For those who grow their own (or shop the farmer’s market), there can be spuds in a range of colors from blue to white to red and yellow. They come small as your thumb (fingerlings such as ‘Austrian Crescent’ are great for potato salad, or for roasting). Others are as large as a pound-and-a-half meal (‘Nooksack’, a whopping russet-skinned type that could support a whole container of sour cream). Best: You can harvest baby potatoes and eat them minutes later, which is one of vegetable gardening’s greatest rewards, right up there with the first ripe tomato.
Choose not just for size and color but also for texture, since potatoes may be mealy or smooth. It likewise makes sense to stagger the harvest by selecting some early varieties (65-plus days to harvest), midseason (85-plus days), and late (90-plus). Potatoes go into the ground early, but according to conservatives that means a week or two before the final frost, like late May for me. In cooperative years, when the soil is workable and no longer sodden and cold, I jump the gun and get them in at the end of April. They won’t start growing until the soil reaches 45 degrees; they will rot if it’s cold and wet. Under ideal conditions, potatoes will yield about 14 pounds per pound of seed potatoes planted; I haven’t achieved those results, but I keep trying.
They do best in a light, loose and slightly acid soil that is kept weed-free while they grow. Plant in 6-inch-wide, 6-inch-deep trenches, leaving about a foot to a foot and a half in the row between each seed potato (a smallish potato, or a wedge of a larger potato that was cut to include some eyes, then allowed to cure a few days in the air before planting). As the foliage emerges and gets near a foot tall, I hill the plants up with extra soil.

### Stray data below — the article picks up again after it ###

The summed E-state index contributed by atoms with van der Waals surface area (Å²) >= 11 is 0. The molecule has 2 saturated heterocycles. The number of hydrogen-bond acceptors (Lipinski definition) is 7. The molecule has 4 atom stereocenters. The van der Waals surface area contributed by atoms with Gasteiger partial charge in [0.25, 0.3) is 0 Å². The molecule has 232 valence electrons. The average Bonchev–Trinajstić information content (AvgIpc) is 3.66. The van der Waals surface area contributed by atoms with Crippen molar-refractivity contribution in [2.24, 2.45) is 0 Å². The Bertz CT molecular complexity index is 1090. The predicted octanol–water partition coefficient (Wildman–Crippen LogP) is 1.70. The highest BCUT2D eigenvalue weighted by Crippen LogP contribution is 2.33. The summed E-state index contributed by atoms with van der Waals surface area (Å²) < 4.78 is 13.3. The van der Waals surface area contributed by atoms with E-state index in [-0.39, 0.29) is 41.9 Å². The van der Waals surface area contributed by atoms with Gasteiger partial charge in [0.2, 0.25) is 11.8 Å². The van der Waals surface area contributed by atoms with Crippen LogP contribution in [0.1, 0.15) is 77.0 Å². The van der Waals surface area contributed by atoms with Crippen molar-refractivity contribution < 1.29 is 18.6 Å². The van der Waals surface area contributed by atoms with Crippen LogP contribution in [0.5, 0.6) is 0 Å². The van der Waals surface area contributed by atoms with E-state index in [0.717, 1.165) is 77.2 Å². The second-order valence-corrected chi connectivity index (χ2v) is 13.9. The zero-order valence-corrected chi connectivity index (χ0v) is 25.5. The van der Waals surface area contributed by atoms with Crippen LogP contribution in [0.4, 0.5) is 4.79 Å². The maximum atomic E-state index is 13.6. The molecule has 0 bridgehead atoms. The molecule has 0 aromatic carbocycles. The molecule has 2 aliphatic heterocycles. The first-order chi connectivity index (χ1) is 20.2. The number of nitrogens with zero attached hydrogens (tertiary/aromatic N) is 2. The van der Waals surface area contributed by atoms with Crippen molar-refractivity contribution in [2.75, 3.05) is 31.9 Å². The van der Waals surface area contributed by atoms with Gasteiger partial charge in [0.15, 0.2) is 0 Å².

Here’s where the work comes in. Where does the needed soil come from? Since my soil is not rocky or too heavy, I sometimes dig a deeper trench to start with, leaving the loose excavated soil along each side of the trench. At hilling time, I just move it back onto the row of plants, never covering the foliage completely, but simply most of the way. When the plants grow up a bit again, I mulch them with a thick layer of oat straw.
An even easier method is to merely lay the seed potatoes on top of soil in a row, a foot apart, then heap 6 to 8 inches of straw or hay mulch on top of them. Each time the shoots of the potato plants emerge, top-dress with more mulch; water regularly. Back-saving gardeners who use this method rave about the simplicity, and also about the clean potatoes they harvest, which were never underground. Potatoes are so eager to grow (as anyone who has kept a bag of them too long in the kitchen will confirm) that they can even be grown in a compost heap or a bin (as long as it has slits or holes for water and air).
Order from a specialist like Ronniger’s or Fedco Moose Tubers, who have extensive collections and lots more tips to help you succeed. Whichever method you choose, do not give them lots of nitrogen (you’ll get leaves, not tubers) or any lime, and be generous with the watering and sunshine. Best not to plant potatoes in the same place within three years of the last potato crop or another Solanum relative; they must be rotated.
New potatoes (dig just what you’ll use each day) can be harvested carefully starting about two to three weeks after flowering of the plants stop. Or let them keep growing.
I leave my potatoes in the ground and use them from there as needed well into the fall, then dig the rest carefully, working slowly so as not to pierce the tubers, and let them cure a bit in the last sunny days on the picnic table before putting them in bushel baskets in a spot where it is cool and dark, but not near freezing. (The details on potato harvest and storage.)
A sampling of the best potatoes of each variety (no, not the runts, or any at all if you experienced any diseases in your crop) can be carried over for next year’s starts, so long as they are still firm and vital when the time comes to plant again. The safest way is to order a fresh supply each year of “seed potatoes,” as the starts are called.